B.C. Beer Blog

The who, what, where, when, why, and how of B.C. craft beer

SYWTOABP: Minimum Viable Market Size

with 15 comments

The So You Want To Open A Brew Pub series ended many moons ago, but people still read it and it has become a valuable resource for entrepreneurs and beer aficionados. Sometimes folks leave comments and questions and sometimes they find my personal email address and write me directly. The most common question is, do I think [insert small Canadian town name] is a good spot to open a brew pub?

I don’t like to rain on people’s parades but the example I always give is Tofino. A know keeners amongst our readership will say, but Tofino has a brewery now. Yes but for years there was talk of Tofino having a brew pub. There was a location, there were supposedly investors, there were 200,000 tourists in the summer, but a brew pub was never opened in Tofino.

Long Beach Tofino Canada

Tofino is a very small town, that just happens to be on the edge of a national park with a world famous beach and hiking trail. Most small towns in Canada do not have 100,000’s of extra visitors for a few short months. Yet even with this seasonal increase in market size,  a brew pub never opened in Tofino despite the idea being popular with locals.

A small micro-brewery costs less money to open, less money to staff, and use all their start up capital towards the production of beer. They don’t need to buy a commercial kitchen, a bar, an audio video system, etc. etc. The biggest problem facing small breweries is distribution, getting their product on shelves and in restaurants and bars. If you can solve that problem, you can open a brewery anywhere within a few hours drive of Vancouver. That is why Tofino has a brewery. That is also why Powell River has a breweryDuncan however does have a brew pub, but sadly Duncan has become basically a suburb of Victoria with a mountain in the way. It is a lot different than the town I remember growing up in.

Whistler does have a brew pub, but Whistler is a world famous resort, see a little thing called the 2010 Winter Olympics. I still remember John Montgomery enjoying some beer after winning his gold medal. That 15 second clip sold a lot of beer in BC that day. Far more than 200,000 tourists visit Whistler during ski season and all year round people visit Whistler to golf or mountain bike or hike. There are few towns the size of Whistler that have the corporate dollars and investment in real estate by the wealthy that Whistler has.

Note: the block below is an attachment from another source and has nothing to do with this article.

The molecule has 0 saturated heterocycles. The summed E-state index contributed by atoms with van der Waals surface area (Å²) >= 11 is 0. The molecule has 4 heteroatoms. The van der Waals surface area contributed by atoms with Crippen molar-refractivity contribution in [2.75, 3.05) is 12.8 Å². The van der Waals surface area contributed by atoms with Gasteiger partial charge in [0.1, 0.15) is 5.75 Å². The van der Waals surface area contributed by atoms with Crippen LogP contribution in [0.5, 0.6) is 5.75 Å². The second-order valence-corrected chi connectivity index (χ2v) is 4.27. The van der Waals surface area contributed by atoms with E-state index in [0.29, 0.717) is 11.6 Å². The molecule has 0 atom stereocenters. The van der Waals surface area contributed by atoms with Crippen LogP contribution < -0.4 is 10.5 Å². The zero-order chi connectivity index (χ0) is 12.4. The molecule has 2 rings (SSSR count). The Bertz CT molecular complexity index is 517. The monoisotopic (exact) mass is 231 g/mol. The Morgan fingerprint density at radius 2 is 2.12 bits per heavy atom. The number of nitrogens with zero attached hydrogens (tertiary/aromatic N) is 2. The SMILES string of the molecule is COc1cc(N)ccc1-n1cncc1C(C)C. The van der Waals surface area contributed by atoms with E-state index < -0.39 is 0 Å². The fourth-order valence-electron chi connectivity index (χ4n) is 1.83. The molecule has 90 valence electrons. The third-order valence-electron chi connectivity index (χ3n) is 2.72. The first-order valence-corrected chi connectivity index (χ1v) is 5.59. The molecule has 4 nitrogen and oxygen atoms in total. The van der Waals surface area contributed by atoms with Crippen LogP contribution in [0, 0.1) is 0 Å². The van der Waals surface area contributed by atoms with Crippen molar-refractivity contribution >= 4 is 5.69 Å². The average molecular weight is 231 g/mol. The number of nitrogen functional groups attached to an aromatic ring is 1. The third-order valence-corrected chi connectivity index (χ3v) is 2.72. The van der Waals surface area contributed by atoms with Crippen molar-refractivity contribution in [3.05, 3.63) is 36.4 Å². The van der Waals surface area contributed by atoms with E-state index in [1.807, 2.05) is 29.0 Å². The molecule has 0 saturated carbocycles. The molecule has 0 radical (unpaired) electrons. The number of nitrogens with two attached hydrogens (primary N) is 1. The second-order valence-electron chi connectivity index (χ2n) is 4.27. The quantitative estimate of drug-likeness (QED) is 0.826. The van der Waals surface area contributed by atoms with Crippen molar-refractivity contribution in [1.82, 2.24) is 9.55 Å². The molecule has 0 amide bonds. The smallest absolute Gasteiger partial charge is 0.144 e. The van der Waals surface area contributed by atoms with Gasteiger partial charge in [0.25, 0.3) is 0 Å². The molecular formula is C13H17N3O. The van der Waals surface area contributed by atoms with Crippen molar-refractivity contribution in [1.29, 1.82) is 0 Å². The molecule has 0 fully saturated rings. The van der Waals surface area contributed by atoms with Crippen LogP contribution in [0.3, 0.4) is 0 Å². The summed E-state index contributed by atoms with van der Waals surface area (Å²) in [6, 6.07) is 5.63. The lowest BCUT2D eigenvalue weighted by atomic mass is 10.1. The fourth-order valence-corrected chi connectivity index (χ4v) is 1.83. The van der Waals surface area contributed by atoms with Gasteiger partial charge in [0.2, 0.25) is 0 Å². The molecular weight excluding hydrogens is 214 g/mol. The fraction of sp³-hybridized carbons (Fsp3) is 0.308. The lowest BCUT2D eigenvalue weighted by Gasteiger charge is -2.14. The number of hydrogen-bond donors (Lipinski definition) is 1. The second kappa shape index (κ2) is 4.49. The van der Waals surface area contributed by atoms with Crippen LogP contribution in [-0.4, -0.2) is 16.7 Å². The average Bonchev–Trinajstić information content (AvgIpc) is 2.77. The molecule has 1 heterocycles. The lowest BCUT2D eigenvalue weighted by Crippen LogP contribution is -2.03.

So if Tofino is too small and Duncan is large enough, what size of town do you need to support a brew pub? That requires some research and some math. I was able to find 25 brew pubs open in British Columbia in November of 2013, that is a good sample size. The city with the smallest population that supports a brew pub is Osoyoos with a population according to the 2011 Canadian census of just 4,845 people. It is another resort town like Tofino but I think the highway system in and out of Osoyoos is smoother and their proximity to the US border is also advantageous. According to the town’s website:

“Osoyoos is one of the fastest growing communities in British Columbia and is accessible to as many as 14 million consumers within a day’s drive.”

14 million is a considerably larger market than 4,845 people. The other smallest towns in BC supporting a brew pub are:

The average sized city supporting a brew pub in BC is 191,701, but realistically the average population number needed is closer to 80,943. The second number takes into account the fact larger cities in BC support multiple brew pubs. I’d be hesitant to open a brew pub in a town with less than 80,000 people unless it had a large number of seasonal visitors or the town itself was between or near larger population centres which is the case with Duncan and apparently Osoyoos. Tourists are seasonal customers, businesses that rely on summer tourism often have very lean winter months.  The wealth of the local citizenry is also a factor. Whistlers attracts some very wealthy visitors and part time residents. Your ability to demand a premium for craft beer from loggers, fishermen, and miners is not a given, tourists have a higher willingness to pay than many local BC residents.

The retirement and relocation of wealthy boomers to the coast is a trend that probably helps BC’s craft beer industry. I still think the Comox Valley is a good place to open a brew pub in BC. Lots of people are retiring to the valley and it has an air force base, golf courses, mountain biking, and a ski resort. The Comox Valley is apparently Canada’s 59th largest metropolitan area, i.e. a lot bigger than Osoyoos.

So before you get too far into planning your brew pub grand opening, take a look at the local demographics both population size and disposable income. Bigger is better when it comes to market size.


Written by Muskie

December 1, 2013 at 12:33 pm

15 Responses

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  1. Very interesting read thanks for doing the research.


    December 1, 2013 at 12:58 pm

    • No worries, it only took an afternoon. The brew pub in Osoyoos is part of a hotel so presumably guests go there frequently, it isn’t a stand alone business. I think 80,000 is a good number to look at, most towns in BC are smaller than 80,000 yet we have 25 brew pubs. You can probably open one in a smaller town but it will be hard and your profits will be lower unless you can sell beer offsite, i.e. in the lower mainland.